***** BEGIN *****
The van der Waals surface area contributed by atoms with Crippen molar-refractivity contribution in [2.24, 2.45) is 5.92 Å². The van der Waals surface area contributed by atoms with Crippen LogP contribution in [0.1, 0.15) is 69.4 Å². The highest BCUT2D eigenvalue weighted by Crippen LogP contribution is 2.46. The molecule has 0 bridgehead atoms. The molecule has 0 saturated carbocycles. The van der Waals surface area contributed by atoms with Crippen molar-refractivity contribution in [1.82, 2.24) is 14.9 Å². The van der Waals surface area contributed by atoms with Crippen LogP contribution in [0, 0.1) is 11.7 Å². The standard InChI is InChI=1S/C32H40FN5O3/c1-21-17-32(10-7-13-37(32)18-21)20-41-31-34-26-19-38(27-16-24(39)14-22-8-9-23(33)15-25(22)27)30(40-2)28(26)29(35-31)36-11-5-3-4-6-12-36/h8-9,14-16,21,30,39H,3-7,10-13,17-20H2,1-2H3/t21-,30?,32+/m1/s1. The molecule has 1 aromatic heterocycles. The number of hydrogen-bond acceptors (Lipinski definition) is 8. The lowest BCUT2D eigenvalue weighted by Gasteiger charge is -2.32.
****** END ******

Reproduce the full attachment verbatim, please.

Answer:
The van der Waals surface area contributed by atoms with Crippen molar-refractivity contribution in [2.24, 2.45) is 5.92 Å². The van der Waals surface area contributed by atoms with Crippen LogP contribution in [0.1, 0.15) is 69.4 Å². The highest BCUT2D eigenvalue weighted by Crippen LogP contribution is 2.46. The molecule has 0 bridgehead atoms. The molecule has 0 saturated carbocycles. The van der Waals surface area contributed by atoms with Crippen molar-refractivity contribution in [1.82, 2.24) is 14.9 Å². The van der Waals surface area contributed by atoms with Crippen LogP contribution in [0, 0.1) is 11.7 Å². The standard InChI is InChI=1S/C32H40FN5O3/c1-21-17-32(10-7-13-37(32)18-21)20-41-31-34-26-19-38(27-16-24(39)14-22-8-9-23(33)15-25(22)27)30(40-2)28(26)29(35-31)36-11-5-3-4-6-12-36/h8-9,14-16,21,30,39H,3-7,10-13,17-20H2,1-2H3/t21-,30?,32+/m1/s1. The molecule has 1 aromatic heterocycles. The number of hydrogen-bond acceptors (Lipinski definition) is 8. The lowest BCUT2D eigenvalue weighted by Gasteiger charge is -2.32.